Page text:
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A Commons file used on this page or its Wikidata item has been nominated for deletion[edit]

The following Wikimedia Commons file used on this page or its Wikidata item has been nominated for deletion:

Participate in the deletion discussion at the nomination page. —Community Tech bot (talk) 04:48, 20 September 2021 (UTC)Reply[reply]

Semi-protected edit request on 9 May 2022[edit]

I want to add a paragraph or two about multi-staged rockets, as they are extremely important to the space industry. I also want to add multi-staged rockets to the list of rocket types. I would basically translate the paragraphs I wrote in the german article about rockets. Drtemplr (talk) 08:03, 9 May 2022 (UTC)Reply[reply]

 Not done: it's not clear what changes you want to be made. Please mention the specific changes in a "change X to Y" format and provide a reliable source if appropriate. ScottishFinnishRadish (talk) 10:53, 9 May 2022 (UTC)Reply[reply]
I do not want to change, I want to add. I would, if allowed, write a short paragraph in the design chapter explaining stages, as they are very important for orbital rocketry. Drtemplr (talk) 12:18, 3 June 2022 (UTC)Reply[reply]
If you make one more edit you should be autoconfirmed and can make the edit yourself. ScottishFinnishRadish (talk) 12:36, 3 June 2022 (UTC)Reply[reply]

Recent German Science Fiction Film addition in History[edit]

I have removed the recent addition of the science fiction film by @Emmett SP: detailed below. Currently this article does not include any science fiction (ie movies or stories) and I do not believe it is relevant to this article. Would suggest it is more relevant to either Science fiction#Film, Science fiction film or Lists of science fiction films. Seeking other Editors comments. Ilenart626 (talk) 20:42, 25 July 2022 (UTC)Reply[reply]

"In 1929, Fritz Lang's German science fiction film Woman in the Moon was released. It showcased the use of a multi-stage rocket, and also pioneered the concept of a rocket launch pad (a rocket standing upright against a tall building before launch having been slowly rolled into place) and the rocket-launch countdown clock.[1][2] The Guardian film critic Stephen Armstrong states Lang "created the rocket industry".[1] Lang was inspired by the 1923 book The Rocket into Interplanetary Space by Hermann Oberth, who became the film’s scientific adviser and later an important figure in the team that developed the V2-rocket.[3] The film was thought to be so realistic that it was banned by the Nazis when they came to power for fear it would reveal secrets about the V-2 rockets."[4]


  1. ^ a b "The Directors (Fritz Lang)". Sky Arts. Season 1, episode 6. 2018
  2. ^ Weide, Robert (Summer 2012). "The Outer Limits". DGA Quarterly. Los Angeles, California: Directors Guild of America, Inc.: 64–71. A gallery of behind-the-scenes shots of movies featuring space travel or aliens. Page 68, photo caption: "Directed by Fritz Lang (third from right), the silent film "Woman in the Moon" (1929) is considered one of the first serious science fiction films and invented the countdown before the launch of a rocket. Many of the basics of space travel were presented to a mass audience for the first time."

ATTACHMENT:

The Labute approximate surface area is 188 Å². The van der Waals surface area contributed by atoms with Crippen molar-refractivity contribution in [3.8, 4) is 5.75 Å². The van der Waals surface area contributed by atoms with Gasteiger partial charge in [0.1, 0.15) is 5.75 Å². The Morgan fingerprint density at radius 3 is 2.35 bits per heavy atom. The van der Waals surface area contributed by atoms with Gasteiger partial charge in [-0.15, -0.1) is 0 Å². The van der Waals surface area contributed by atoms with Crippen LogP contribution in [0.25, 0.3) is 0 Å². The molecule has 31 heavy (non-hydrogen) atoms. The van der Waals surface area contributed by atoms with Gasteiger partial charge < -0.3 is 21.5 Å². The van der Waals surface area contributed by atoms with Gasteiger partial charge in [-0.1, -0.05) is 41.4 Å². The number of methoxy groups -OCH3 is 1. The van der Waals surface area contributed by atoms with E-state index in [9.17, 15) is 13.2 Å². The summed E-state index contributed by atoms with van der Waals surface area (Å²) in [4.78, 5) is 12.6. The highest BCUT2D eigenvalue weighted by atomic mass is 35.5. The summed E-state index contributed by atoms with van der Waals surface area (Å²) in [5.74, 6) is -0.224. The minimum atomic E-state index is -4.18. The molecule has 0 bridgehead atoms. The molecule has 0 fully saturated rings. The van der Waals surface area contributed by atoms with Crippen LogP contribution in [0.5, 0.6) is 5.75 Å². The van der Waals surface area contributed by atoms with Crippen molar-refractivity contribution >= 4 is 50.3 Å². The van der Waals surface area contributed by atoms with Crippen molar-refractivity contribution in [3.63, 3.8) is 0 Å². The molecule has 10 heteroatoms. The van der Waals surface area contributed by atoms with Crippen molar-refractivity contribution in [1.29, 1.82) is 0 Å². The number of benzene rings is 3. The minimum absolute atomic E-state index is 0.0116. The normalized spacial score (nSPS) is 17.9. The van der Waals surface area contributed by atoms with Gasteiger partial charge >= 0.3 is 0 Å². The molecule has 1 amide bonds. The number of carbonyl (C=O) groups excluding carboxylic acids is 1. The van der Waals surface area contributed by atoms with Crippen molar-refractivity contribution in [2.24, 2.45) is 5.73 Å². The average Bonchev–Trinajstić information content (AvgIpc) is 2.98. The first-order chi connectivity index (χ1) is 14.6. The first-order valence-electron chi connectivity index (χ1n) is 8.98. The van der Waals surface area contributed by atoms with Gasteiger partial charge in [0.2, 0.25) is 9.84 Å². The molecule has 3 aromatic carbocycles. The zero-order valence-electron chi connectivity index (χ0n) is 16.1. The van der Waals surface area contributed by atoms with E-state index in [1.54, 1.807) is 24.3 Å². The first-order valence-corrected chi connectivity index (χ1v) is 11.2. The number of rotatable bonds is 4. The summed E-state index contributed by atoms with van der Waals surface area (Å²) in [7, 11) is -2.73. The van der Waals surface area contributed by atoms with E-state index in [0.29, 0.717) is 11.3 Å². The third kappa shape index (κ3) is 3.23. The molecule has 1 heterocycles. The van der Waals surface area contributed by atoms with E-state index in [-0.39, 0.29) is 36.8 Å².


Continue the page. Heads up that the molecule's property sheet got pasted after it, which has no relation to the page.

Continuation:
3. ^ "Woman in the Moon – Philip French on Fritz Lang's handsomely restored moon-mission yarn". The Guardian. Retrieved 24 July 2022.
  4. ^ "Watch the Silent Film that Brought Rocket Science to the Masses". Vice. Retrieved 24 July 2022.


@JustinTime55: hi there, I'm sorry for reverting your changes. They got caught up in a revert I was trying to make to the edit before yours. I'll explain myself briefly.

"Vehicle that can accelerate without air" is too broad a short description, hence why I reverted this. My bicycle can accelerate without air. The LRV could accelerate without air. Neither of these are rockets. The previous shortdesc, "Missile or vehicle which flies using thrust from a reaction gas engine" was pretty much perfect.

The mention of circularity was in response to the edit before yours, which claimed that defining a rocket as a "vehicle powered by a rocket engine" was a "classic case of a circular definition". This is clearly not true; a rocket engine is defined independently of a rocket (vehicle).

Also, if I were being pedantic, I would suggest replacing "vehicle" in the first sentence of your addition with "vehicle or projectile" or maybe "vehicle or missile", since I'm not sure if a missile is considered a vehicle. But life is too short to care about stuff like this.

Sorry for any confusion. I'll now be reverting the shortdesc (and that only, this time).

Happy editing — Jumbo T (talk) 22:37, 10 October 2022 (UTC)Reply[reply]

Thanks, understood that you made a mistake. I disagree that the short description should include "missile" so I simplified it. I Google-searched for external definitions of "rocket" and the two authoritative sources, NASA and Encyclopedia Britannica, define rocket as a vehicle, or shorthand for the rocket engine. "Vehicle" includes rocket-propelled missiles. "Missile" is defined as an object or weapon thrown to hit a target, and includes stones, bullets, and artillery shells as well as rockets. JustinTime55 (talk) 00:52, 11 October 2022 (UTC)Reply[reply]